Masked Narodi supporters, in 2014. Picture credit to: Aljazeera
Just a few days after Rahul Gandhi, leader of the Congress Party, announced the intention of implementing a “nationwide minimum income for the poor”, Prime Minister Narenda Modi’s government now proposes a “basic income for poor farmers”. This policy was set as a part of a supposedly interim budget, only up to the elections date (May 2019), although in this case expenditure was scheduled up to December 1st 2019, in a clear bet to win these elections and continue in power.
The cited interim budget was presented by (acting) finance minister Piyush Goyal, and the “basic income for poor farmers” is expected to affect millions of small farmers, who will be paid 6000 Rupees per year (84 US$/year), in principle as an unconditional cash transfer. 6000 Rupees averages around 3% of a typical family yearly net living wage (~183000 Rupees), and 6% that of a single adult (96900 Rupees). It is inferred that the hand-out to farmers would be to the farmer, as the owner of the land parcel, hence to his/her family. In this context, the policy promise is not individual (only if the farmer is single and has no dependent children), nor enough to cover minimum necessities (not basic), nor universal (only for farmers). The “basic income” term, therefore, is used by Modi’s government in a very loose manner, which might indicate more of an intent to get an electoral edge, particularly over the latest Congress proposal.
There is a general acceptance in India that transferring money directly to poor people avoids the corruption of the current subsidies system, and so such a policy as a kind of basic income makes sense to many. Unemployment is another important issue, but, interestingly enough, this might be ameliorated by the implementation of a basic income (type of policy), according to Gareth Price, from the Chatham House think tank. This is because direct, unconditional money in the pockets of people will most likely drive an economic expansion. Despite this reasoning, in other allegedly developed nations, such as France, the ability to work in paid jobs is still seen as central to the social contract. There, policy makers are more afraid people will just sit back and give up on contributing with their work to society, than they are confident that basic income will help those at the bottom of the income scale to fully participate in the economy, as workers and consumers.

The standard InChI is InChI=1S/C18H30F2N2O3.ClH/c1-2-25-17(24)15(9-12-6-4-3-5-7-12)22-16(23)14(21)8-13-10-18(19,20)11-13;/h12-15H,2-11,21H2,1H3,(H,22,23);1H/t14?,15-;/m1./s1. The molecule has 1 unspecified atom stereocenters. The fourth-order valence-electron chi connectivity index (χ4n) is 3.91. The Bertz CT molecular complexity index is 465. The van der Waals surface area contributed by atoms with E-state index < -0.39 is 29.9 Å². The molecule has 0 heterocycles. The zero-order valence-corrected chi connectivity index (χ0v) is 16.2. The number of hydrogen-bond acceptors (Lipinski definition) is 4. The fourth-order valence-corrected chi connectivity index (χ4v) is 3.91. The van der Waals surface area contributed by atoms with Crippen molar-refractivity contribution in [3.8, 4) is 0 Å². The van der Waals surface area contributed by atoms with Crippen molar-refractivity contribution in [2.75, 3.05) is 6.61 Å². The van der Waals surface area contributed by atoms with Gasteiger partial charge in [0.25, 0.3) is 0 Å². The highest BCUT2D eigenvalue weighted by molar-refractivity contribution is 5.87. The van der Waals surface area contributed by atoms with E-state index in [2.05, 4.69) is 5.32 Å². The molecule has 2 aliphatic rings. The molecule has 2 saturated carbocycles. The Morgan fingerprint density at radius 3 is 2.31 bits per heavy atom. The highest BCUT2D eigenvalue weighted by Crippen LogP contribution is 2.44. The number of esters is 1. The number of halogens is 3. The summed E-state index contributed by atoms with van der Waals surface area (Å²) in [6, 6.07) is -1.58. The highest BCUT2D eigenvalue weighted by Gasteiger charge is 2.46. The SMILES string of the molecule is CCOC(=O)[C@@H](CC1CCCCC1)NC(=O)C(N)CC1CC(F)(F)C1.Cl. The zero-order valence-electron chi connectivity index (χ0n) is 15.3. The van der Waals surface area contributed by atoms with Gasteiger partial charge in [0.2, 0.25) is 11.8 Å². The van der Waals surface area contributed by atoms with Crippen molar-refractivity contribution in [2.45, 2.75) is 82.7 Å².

More information at:
André Coelho, “India: Basic income is being promised to all poor people in India”, Basic Income News, February 1st 2019
Adam Withnall, “India budget: Modi announces universal basic income for farmers in bid for rural vote ahead of elections”, Independent, February 1st 2019
André Coelho, “France: Law proposal to experiment with basic income rejected before even discussed”, Basic Income News, February 10th 2019